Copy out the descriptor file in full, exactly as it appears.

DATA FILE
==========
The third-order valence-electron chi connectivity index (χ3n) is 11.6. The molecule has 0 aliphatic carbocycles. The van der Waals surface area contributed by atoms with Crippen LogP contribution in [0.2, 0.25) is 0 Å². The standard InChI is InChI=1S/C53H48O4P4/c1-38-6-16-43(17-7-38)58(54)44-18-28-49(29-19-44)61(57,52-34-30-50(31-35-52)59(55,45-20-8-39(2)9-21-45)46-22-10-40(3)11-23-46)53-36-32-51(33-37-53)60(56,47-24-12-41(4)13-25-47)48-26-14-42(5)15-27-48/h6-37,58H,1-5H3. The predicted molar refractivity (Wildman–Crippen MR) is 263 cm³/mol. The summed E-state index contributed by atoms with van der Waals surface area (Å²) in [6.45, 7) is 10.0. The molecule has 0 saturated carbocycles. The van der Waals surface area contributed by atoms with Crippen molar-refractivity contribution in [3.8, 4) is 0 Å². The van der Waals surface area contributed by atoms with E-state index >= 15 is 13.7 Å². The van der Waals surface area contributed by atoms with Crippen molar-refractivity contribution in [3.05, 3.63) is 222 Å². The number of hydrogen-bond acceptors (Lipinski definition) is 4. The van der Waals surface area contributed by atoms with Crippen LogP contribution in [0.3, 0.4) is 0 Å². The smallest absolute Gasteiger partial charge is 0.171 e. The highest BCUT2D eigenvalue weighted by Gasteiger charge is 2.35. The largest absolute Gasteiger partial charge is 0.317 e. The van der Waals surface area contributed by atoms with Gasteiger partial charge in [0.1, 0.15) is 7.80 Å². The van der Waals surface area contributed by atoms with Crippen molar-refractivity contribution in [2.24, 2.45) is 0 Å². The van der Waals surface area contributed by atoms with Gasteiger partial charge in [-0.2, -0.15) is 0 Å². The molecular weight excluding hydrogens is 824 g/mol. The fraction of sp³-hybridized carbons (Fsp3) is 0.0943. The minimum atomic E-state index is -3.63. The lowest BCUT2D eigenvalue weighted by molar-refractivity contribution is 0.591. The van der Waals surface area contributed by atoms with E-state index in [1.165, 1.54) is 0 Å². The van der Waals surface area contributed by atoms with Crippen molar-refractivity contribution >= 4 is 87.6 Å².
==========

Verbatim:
The third-order valence-electron chi connectivity index (χ3n) is 11.6. The molecule has 0 aliphatic carbocycles. The van der Waals surface area contributed by atoms with Crippen LogP contribution in [0.2, 0.25) is 0 Å². The standard InChI is InChI=1S/C53H48O4P4/c1-38-6-16-43(17-7-38)58(54)44-18-28-49(29-19-44)61(57,52-34-30-50(31-35-52)59(55,45-20-8-39(2)9-21-45)46-22-10-40(3)11-23-46)53-36-32-51(33-37-53)60(56,47-24-12-41(4)13-25-47)48-26-14-42(5)15-27-48/h6-37,58H,1-5H3. The predicted molar refractivity (Wildman–Crippen MR) is 263 cm³/mol. The summed E-state index contributed by atoms with van der Waals surface area (Å²) in [6.45, 7) is 10.0. The molecule has 0 saturated carbocycles. The van der Waals surface area contributed by atoms with Crippen molar-refractivity contribution in [3.8, 4) is 0 Å². The van der Waals surface area contributed by atoms with E-state index >= 15 is 13.7 Å². The van der Waals surface area contributed by atoms with Crippen molar-refractivity contribution in [3.05, 3.63) is 222 Å². The number of hydrogen-bond acceptors (Lipinski definition) is 4. The van der Waals surface area contributed by atoms with Crippen LogP contribution in [0.3, 0.4) is 0 Å². The smallest absolute Gasteiger partial charge is 0.171 e. The highest BCUT2D eigenvalue weighted by Gasteiger charge is 2.35. The largest absolute Gasteiger partial charge is 0.317 e. The van der Waals surface area contributed by atoms with Gasteiger partial charge in [0.1, 0.15) is 7.80 Å². The van der Waals surface area contributed by atoms with Crippen molar-refractivity contribution in [2.24, 2.45) is 0 Å². The van der Waals surface area contributed by atoms with Gasteiger partial charge in [-0.2, -0.15) is 0 Å². The molecular weight excluding hydrogens is 824 g/mol. The fraction of sp³-hybridized carbons (Fsp3) is 0.0943. The minimum atomic E-state index is -3.63. The lowest BCUT2D eigenvalue weighted by molar-refractivity contribution is 0.591. The van der Waals surface area contributed by atoms with E-state index in [1.165, 1.54) is 0 Å². The van der Waals surface area contributed by atoms with Crippen molar-refractivity contribution >= 4 is 87.6 Å².